By the way, Crichton has also collected two pass breakups, a fumble recovery and a forced fumble, and has unquestionably emerged as an early contender for Pac-12 Defensive Player of the Year.
4. Wheaton and Cooks:
Right now, is there a more dangerous or exciting wide receiver combination in the country than senior Markus Wheaton and sophomore Brandin Cooks? Doubtful. Together, they've combined for 48 receptions and five touchdowns for an average of 16.8 yards per catch (807 yards). Each is averaging almost 135 receiving yards per game. Impressive.
Cooks (21 receptions) is fifth in the country in receiving yards per game (134.7), while Wheaton (27 receptions), who caught two touchdowns at Arizona last weekend, is sixth at 134.3 yards. Wheaton, sixth nationally in receptions per game (9.0), is quietly working on a 26-game reception streak, the third longest active streak in the Pac-12.
Statistically, the only wide receiver combination in the country that has been more prolific than Wheaton and Cooks is the West Virginia duo of Stedman Bailey and Tavon Austin, who are second and third, respectively in the NCAA player rankings for receiving yards per game. But they must go up against the Texas secondary (43rd in pass defense) this Saturday, and it's unlikely the Longhorns will duplicate the pitiful matador defense Baylor pretended to play for most of last week's appalling 70-63 shootout in Morgantown, W.V.
5. Red Zone Efficiency:
Last season, the Beavers were plagued by red zone problems. They finished a dreadful 100th in the country with a 75 percent scoring percentage (33 scores in 44 trips into the red zone). While that sounds respectable, a closer look exposes where the Beavers faltered. Out of those 33 scores, only 21 were touchdowns for a red zone TD percentage of 47.7 percent (21 of 44). In all, OSU scored 182 points in the red zone.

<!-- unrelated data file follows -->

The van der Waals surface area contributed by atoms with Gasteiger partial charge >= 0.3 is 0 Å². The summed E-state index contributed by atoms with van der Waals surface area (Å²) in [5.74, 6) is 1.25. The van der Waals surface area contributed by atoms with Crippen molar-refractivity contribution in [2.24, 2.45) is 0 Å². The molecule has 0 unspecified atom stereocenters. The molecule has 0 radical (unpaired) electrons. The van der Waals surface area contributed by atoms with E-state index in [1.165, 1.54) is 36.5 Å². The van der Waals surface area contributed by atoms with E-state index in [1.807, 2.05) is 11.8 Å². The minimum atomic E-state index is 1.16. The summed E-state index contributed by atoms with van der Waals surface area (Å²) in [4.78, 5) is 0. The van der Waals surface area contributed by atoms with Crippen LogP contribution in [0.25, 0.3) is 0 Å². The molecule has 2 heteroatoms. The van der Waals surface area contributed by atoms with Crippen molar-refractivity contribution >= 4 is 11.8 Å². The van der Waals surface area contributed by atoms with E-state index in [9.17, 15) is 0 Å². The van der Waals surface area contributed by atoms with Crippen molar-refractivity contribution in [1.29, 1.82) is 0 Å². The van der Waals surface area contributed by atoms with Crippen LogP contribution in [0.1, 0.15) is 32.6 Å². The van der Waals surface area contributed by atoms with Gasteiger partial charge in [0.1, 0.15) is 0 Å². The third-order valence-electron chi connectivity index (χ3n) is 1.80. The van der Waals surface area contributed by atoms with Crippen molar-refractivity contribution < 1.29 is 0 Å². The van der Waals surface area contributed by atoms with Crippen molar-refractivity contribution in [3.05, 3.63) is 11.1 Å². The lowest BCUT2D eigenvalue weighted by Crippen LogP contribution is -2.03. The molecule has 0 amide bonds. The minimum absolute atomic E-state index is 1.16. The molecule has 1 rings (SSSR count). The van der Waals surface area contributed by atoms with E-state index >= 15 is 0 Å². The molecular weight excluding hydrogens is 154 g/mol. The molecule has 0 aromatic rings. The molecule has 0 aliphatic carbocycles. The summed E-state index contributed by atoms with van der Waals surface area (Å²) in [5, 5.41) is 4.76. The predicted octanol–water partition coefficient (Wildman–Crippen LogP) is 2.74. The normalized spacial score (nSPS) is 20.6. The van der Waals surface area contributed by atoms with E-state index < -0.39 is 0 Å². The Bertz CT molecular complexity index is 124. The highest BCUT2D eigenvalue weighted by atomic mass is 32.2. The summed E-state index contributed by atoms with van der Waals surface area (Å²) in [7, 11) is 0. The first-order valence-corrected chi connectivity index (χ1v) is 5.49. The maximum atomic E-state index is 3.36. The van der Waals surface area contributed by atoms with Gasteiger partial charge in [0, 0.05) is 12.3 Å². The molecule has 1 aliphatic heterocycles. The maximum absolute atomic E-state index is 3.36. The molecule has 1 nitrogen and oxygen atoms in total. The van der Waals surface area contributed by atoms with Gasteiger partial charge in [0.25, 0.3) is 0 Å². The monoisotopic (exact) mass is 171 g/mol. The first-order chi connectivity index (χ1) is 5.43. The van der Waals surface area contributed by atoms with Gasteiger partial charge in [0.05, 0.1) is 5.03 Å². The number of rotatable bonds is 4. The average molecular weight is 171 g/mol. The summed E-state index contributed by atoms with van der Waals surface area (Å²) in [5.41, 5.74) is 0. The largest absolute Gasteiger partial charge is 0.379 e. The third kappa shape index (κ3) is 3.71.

This year, efficiency in the red zone has been a major factor in the Beavers' early-season success. Right now, Oregon State is first in the Pac-12 and 18th in the country in red zone production with a 91 percent scoring rate by registering points in 10 of 11 trips inside the 20-yard line. The biggest difference from last season, though, is the Beavers are scoring touchdowns rather than settling for field goals or not scoring at all a majority of the time.
has scored touchdowns in seven of their 11 red zone opportunities so far in 2012, a touchdown percentage of 63.6 percent, 16 points higher than last season. They have kicked three field goals. The Beavers have already scored 57 red zone points, putting them well ahead of last season's pace.